Wednesday, December 03, 2008

Minhag and Halachah

Tonight (Thursday night) is the fourth of December, a significant date on the Jewish calendar. Wait – the Jewish calendar doesn't have a "December"! Well, yes and no. And thereby hangs a tale.

For a little less than half the year, we ask for rain in the “Blessing of the Year”, recited in the midst of each weekday Amidah. The timing mostly coincides with the rainy season in Israel. When the rainy season stops (at about Pesach), we stop asking for rain – we don't want to make a vain prayer. When the rainy season begins (around Sukkot)...well, it depends.

In the Land of Israel, you really could start asking for rain during Sukkot. But who wants a wet sukkah? And who wants to ask ha-Shem for something that you don't really want? So we wait until everyone is done with Sukkot – measured as the time it takes for pilgrams to walk (or ride camels) from Jerusalem to the other side of the Euphrates river, also known as the 7th day of Cheshvan (this year, that was the 5th of November). Notice: that's a date in Cheshvan, in the Jewish calendar, because it's measured relative to the end of Sukkot.

But the authors of the Talmud lived in Babylonia (ok, the authors of the Babylonian Talmud, but that's the one we all follow). The rainy season there starts later. And the time of year when it starts is measured by a solar calendar – relative to the fall equinox or winter solstice. In fact, the Talmud decrees that the rainy season (and the request for rain in the Amidah) for Babylonia begins 60 days after the fall equinox. That's not a fixed day in the Jewish lunar calendar. Hence we're marking the change in the Amidah as a date in December, not Cheshvan or Kislev.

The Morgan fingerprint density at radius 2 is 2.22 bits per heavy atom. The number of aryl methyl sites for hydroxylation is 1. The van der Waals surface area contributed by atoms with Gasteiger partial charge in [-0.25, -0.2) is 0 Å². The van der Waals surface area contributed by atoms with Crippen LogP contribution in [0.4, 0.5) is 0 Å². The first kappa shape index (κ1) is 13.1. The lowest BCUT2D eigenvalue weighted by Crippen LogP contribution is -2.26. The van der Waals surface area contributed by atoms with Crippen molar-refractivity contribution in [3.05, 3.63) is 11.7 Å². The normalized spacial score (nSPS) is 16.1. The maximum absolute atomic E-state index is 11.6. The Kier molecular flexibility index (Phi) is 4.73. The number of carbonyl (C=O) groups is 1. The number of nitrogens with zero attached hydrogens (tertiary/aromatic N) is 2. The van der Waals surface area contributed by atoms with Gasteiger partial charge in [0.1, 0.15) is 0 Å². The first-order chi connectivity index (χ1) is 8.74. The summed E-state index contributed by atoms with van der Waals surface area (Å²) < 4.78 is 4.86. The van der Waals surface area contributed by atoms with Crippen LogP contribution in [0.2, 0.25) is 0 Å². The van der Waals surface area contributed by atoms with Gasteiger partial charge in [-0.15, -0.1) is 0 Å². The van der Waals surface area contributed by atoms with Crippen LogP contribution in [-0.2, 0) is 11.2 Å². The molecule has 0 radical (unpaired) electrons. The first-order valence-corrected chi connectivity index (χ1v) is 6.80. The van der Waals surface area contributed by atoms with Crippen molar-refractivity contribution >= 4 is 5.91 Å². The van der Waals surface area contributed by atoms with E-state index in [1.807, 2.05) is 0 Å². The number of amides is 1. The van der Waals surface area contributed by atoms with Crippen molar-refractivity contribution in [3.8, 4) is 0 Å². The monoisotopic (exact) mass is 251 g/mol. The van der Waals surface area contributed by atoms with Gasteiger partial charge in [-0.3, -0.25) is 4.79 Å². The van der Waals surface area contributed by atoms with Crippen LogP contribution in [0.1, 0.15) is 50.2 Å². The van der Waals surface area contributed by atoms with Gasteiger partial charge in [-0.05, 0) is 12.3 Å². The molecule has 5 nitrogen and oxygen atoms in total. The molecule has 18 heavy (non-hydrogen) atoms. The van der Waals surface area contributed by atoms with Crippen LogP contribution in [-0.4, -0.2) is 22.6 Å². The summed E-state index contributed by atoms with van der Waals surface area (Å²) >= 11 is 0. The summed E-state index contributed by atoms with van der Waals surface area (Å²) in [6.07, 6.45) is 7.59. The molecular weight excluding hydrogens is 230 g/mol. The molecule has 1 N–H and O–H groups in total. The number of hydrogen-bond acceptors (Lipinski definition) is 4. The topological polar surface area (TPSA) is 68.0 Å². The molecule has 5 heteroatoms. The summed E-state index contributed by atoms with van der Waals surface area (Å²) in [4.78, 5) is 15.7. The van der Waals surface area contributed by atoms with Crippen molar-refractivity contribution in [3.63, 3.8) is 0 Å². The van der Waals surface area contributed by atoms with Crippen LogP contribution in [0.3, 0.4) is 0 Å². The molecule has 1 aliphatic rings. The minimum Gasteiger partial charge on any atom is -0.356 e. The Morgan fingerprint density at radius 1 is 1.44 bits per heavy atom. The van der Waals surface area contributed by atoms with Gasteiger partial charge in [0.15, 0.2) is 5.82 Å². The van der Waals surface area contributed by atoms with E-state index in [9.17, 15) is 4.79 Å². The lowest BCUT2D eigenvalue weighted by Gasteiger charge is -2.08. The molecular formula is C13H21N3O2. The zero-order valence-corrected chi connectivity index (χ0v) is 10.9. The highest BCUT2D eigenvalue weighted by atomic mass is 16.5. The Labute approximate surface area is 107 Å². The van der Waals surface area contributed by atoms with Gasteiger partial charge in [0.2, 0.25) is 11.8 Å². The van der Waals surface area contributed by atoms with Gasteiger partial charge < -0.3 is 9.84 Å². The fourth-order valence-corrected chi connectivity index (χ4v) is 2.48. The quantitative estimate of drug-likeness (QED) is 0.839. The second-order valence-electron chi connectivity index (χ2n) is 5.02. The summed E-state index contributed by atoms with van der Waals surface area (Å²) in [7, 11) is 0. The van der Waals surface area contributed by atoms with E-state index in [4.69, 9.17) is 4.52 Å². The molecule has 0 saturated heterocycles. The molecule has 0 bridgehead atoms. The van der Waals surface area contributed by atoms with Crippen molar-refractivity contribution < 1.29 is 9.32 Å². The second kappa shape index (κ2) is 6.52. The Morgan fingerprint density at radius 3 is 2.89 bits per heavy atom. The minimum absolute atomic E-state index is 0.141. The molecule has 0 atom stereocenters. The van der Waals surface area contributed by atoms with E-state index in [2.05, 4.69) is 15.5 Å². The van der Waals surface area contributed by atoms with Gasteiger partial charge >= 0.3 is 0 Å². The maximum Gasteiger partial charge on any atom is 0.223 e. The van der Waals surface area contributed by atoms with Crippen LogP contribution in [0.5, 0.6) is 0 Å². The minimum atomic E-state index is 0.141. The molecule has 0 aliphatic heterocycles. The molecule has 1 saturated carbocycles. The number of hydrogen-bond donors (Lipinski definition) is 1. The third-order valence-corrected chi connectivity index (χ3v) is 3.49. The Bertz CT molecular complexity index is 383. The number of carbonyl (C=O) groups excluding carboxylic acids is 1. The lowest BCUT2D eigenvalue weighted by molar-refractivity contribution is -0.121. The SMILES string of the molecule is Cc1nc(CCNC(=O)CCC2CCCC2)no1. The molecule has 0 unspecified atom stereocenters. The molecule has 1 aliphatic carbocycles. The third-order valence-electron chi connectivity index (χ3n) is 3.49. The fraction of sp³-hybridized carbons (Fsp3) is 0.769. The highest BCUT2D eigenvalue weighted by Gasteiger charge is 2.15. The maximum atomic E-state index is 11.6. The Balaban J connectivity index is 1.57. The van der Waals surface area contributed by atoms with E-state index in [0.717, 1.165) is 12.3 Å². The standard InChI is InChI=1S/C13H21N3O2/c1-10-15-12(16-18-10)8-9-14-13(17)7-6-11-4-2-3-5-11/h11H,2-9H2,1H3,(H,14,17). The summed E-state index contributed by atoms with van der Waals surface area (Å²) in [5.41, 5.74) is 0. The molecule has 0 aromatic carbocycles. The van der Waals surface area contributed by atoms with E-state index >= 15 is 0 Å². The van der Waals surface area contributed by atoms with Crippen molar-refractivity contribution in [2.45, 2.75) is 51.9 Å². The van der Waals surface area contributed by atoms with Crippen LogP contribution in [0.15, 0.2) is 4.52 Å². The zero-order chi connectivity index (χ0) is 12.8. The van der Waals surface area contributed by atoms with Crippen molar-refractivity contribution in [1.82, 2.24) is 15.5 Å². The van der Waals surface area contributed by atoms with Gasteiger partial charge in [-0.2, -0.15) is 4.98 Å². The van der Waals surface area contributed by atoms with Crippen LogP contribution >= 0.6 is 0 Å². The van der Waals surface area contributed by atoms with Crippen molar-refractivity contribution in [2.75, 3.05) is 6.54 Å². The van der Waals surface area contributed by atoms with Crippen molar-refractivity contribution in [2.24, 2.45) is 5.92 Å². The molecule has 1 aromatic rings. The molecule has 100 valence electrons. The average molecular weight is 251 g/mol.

Now, hold on a second. We're in Washington DC, not Babylonia or the Land of Israel. When does our rainy season start? The halachic decision (after the Talmud) was to begin asking for rain at the beginning of the local rainy season (that's the quintessentially logical position of the ever-logical Rambam); or, especially in places that don't really have a rainy season, then to follow the default custom of the date used in Israel, the 7th of Cheshvan (for example, the Meiri and the Rosh).

Oops. We don't seem to follow either of those two options. Instead, we pretend we're living in Babylonia? Does that make sense? Or to quote the Rambam on this issue, “Is this not falsehood and foolishness?” (Commentary on the Mishnah, Taanit ch. 1).

The Rosh got pretty worked up about this issue (Klal 4, Sec 10 of his teshuvot, collected by his son, and cited by Zevin in ha-Moadim b'Halachah):

My heart told me that now the time had come to correct what I had desired to correct these many years....But their hearts were swayed aside and they turned their minds backwards....They had swayed the hearts of the community so as not to accept from me the words of the living God.”

Zevin concurs, writing that our current practice “is an astonishing tradition, difficult to comprehend.” But he cites the Jerusalem Talmud's general principal (Yevamot ch.12): “Minhag can override Halachah.”

So, as a practical matter, we start asking for rain on Thursday night, marking off the date in December. Even though it's an “astonishing tradition, difficult to comprehend.” But that only begs the question – for where does minhag (custom) come from? How does it get established? True, once established, it's hard to dislodge, and often not proper to dislodge. But if, by whatever mechanism, it does get dislodged, and a new minhag is established in it's place – does that new minhag also override halacha? Or perhaps the equivalent, does halachah morph to accommodate the newly established minhag? In a Kaplan-esque mode, can one engage in that process consciously, or can it only be determined to have happened in retrospect, usually after the passage of multiple generations?

No answers here, sorry. But there are plenty of new minhagim being established at the Zoo. May those that are right and just be firmly planted.

[Note: the astute reader may have noticed that the 4th of December is not 60 days after the autumnal equinox. A special Mi-sheBerach at the next Zoo for anyone who can explain why.]

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